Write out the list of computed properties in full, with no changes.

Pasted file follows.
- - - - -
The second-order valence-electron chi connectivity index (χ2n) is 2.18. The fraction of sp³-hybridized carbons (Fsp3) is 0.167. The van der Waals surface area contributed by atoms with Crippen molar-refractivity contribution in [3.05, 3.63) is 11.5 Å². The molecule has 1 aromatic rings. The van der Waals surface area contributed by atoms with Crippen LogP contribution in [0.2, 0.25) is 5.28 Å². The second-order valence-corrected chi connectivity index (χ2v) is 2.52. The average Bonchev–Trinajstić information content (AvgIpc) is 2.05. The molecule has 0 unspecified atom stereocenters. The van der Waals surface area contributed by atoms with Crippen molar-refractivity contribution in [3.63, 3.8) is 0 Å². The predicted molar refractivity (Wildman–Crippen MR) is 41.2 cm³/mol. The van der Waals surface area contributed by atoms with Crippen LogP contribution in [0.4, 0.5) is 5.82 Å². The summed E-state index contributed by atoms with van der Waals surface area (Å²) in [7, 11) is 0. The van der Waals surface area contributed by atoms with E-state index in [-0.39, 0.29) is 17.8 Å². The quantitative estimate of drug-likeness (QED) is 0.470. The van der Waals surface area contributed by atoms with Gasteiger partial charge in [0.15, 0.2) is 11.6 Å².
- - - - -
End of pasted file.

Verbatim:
The second-order valence-electron chi connectivity index (χ2n) is 2.18. The fraction of sp³-hybridized carbons (Fsp3) is 0.167. The van der Waals surface area contributed by atoms with Crippen molar-refractivity contribution in [3.05, 3.63) is 11.5 Å². The molecule has 1 aromatic rings. The van der Waals surface area contributed by atoms with Crippen LogP contribution in [0.2, 0.25) is 5.28 Å². The second-order valence-corrected chi connectivity index (χ2v) is 2.52. The average Bonchev–Trinajstić information content (AvgIpc) is 2.05. The molecule has 0 unspecified atom stereocenters. The van der Waals surface area contributed by atoms with Crippen molar-refractivity contribution in [3.63, 3.8) is 0 Å². The predicted molar refractivity (Wildman–Crippen MR) is 41.2 cm³/mol. The van der Waals surface area contributed by atoms with Crippen LogP contribution in [0.4, 0.5) is 5.82 Å². The summed E-state index contributed by atoms with van der Waals surface area (Å²) in [7, 11) is 0. The van der Waals surface area contributed by atoms with E-state index in [-0.39, 0.29) is 17.8 Å². The quantitative estimate of drug-likeness (QED) is 0.470. The van der Waals surface area contributed by atoms with Gasteiger partial charge in [0.15, 0.2) is 11.6 Å².